How to Grow Gasteria
If you're like most gardeners growing your gasteria indoors, choose a spot that gets a lot of light but not direct sunlight. And if you live in USDA hardiness zones 9 to 11 and wish to plant your gasteria in the garden, select a site that has dappled sunlight, such as beneath a large tree. Moreover, indoor potted gasteria plants can be brought outdoors and placed in a lightly shaded area for the summer.
Be aware that the plants don't react well to water falling directly on the leaves, so provide them with some shelter from rainfall and sprinkler systems if possible. Otherwise, the leaves might start to rot. Likewise, excellent drainage both from the soil and the planting container is key to growing healthy gasteria plants.
For container plantings, use a cactus potting mix or another fast-draining potting soil mixed with a few handfuls of sand. For garden plantings, somewhat sandy soils are best to provide sufficient drainage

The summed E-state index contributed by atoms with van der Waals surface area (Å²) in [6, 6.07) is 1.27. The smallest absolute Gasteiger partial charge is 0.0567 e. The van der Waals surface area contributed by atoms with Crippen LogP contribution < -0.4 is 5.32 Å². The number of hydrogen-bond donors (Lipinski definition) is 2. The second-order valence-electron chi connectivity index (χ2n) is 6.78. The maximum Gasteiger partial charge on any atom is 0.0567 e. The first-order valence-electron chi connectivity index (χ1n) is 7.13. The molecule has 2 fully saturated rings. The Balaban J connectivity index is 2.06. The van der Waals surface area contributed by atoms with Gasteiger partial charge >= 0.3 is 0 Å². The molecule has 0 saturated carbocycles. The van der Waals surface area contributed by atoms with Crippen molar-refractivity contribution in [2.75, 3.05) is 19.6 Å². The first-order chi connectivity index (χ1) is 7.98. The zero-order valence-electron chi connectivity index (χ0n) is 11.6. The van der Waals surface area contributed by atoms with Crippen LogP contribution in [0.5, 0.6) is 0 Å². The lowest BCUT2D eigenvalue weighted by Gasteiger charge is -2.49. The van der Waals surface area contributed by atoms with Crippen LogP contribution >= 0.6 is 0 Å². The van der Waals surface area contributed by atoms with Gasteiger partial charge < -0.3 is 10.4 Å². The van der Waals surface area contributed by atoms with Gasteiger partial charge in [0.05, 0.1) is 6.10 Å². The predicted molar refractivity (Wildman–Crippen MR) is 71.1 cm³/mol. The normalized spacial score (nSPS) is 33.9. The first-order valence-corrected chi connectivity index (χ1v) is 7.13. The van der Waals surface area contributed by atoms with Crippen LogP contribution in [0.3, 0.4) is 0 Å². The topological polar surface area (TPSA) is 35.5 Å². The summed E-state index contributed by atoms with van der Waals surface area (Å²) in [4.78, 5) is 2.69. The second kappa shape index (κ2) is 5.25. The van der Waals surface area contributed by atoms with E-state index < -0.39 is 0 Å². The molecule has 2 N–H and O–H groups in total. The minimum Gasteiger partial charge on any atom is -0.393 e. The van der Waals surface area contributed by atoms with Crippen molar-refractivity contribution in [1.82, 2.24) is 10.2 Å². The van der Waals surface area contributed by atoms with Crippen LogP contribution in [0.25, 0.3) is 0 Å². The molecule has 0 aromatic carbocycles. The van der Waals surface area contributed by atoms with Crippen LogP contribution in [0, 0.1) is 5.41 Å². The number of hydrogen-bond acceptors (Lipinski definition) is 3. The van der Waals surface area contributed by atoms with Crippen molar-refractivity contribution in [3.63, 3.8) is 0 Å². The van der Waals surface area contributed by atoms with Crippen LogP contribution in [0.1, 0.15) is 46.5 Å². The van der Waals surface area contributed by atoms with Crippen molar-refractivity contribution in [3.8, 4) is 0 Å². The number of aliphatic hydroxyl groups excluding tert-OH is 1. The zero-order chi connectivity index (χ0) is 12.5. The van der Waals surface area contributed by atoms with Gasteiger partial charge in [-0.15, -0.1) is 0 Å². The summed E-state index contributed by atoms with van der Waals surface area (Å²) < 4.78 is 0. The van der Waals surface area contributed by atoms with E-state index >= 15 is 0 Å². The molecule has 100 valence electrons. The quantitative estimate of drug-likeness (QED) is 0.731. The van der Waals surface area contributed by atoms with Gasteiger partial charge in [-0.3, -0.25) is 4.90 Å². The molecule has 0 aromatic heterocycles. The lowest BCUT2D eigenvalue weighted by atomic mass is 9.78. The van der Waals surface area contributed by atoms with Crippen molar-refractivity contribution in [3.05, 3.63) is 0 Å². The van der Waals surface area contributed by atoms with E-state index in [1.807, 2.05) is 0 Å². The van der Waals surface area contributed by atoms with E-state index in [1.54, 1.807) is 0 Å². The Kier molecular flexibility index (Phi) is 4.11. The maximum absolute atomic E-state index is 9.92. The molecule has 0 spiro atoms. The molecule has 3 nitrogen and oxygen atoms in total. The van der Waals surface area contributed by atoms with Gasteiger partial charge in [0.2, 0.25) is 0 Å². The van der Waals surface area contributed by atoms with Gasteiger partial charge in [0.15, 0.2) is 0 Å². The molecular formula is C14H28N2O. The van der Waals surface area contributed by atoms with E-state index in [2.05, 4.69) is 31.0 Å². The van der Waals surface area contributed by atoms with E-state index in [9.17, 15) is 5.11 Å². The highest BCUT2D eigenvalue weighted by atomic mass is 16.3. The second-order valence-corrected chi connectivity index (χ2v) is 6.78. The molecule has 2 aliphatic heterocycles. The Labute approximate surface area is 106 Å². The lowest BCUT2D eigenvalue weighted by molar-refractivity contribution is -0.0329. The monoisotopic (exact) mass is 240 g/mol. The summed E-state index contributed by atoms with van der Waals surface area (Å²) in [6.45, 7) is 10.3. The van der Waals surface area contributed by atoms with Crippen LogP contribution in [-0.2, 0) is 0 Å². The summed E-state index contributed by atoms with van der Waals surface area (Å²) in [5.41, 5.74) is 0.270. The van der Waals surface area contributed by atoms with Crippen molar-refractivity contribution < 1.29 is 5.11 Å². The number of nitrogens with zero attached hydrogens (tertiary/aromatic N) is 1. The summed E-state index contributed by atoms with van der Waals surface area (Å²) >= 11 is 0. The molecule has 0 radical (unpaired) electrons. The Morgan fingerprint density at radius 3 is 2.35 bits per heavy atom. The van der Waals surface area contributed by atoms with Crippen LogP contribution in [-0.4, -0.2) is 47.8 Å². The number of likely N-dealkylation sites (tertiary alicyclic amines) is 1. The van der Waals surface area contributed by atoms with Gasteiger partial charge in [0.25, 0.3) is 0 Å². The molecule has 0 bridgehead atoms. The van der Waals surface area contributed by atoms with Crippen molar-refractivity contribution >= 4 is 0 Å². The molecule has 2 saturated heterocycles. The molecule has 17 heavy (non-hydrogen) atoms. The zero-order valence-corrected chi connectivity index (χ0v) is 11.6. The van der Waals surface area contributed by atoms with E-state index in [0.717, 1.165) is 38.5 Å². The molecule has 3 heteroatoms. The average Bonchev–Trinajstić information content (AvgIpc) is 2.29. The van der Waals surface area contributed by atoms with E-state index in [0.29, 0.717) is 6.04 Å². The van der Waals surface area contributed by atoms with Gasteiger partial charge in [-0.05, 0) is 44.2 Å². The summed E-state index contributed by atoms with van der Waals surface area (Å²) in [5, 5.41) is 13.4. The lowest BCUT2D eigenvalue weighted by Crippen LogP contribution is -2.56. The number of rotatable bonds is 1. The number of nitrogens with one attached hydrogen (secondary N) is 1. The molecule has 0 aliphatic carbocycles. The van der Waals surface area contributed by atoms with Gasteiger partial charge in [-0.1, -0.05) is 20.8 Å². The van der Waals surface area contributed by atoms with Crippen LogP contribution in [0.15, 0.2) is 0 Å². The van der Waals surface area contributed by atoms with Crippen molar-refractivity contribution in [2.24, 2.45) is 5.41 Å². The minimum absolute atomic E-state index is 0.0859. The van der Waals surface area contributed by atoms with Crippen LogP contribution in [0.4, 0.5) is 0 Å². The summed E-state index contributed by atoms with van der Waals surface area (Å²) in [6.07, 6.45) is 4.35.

Fertilize once every spring with a cactus fertilizer. Gasteria plants like a bit more organic matter in their soil than most succulents do, so mixing in a bit of compost at the time of planting can be a good idea.
Potting and Repotting
When potting your gasteria, choose a container that has ample drainage holes. Many gardeners prefer unglazed terra cotta pots, which allow soil moisture to evaporate through their walls. This helps to prevent rot issues from overwatering. Also, opt for a shallow and wide container over a deep and narrow one, as these plants grow shallow roots.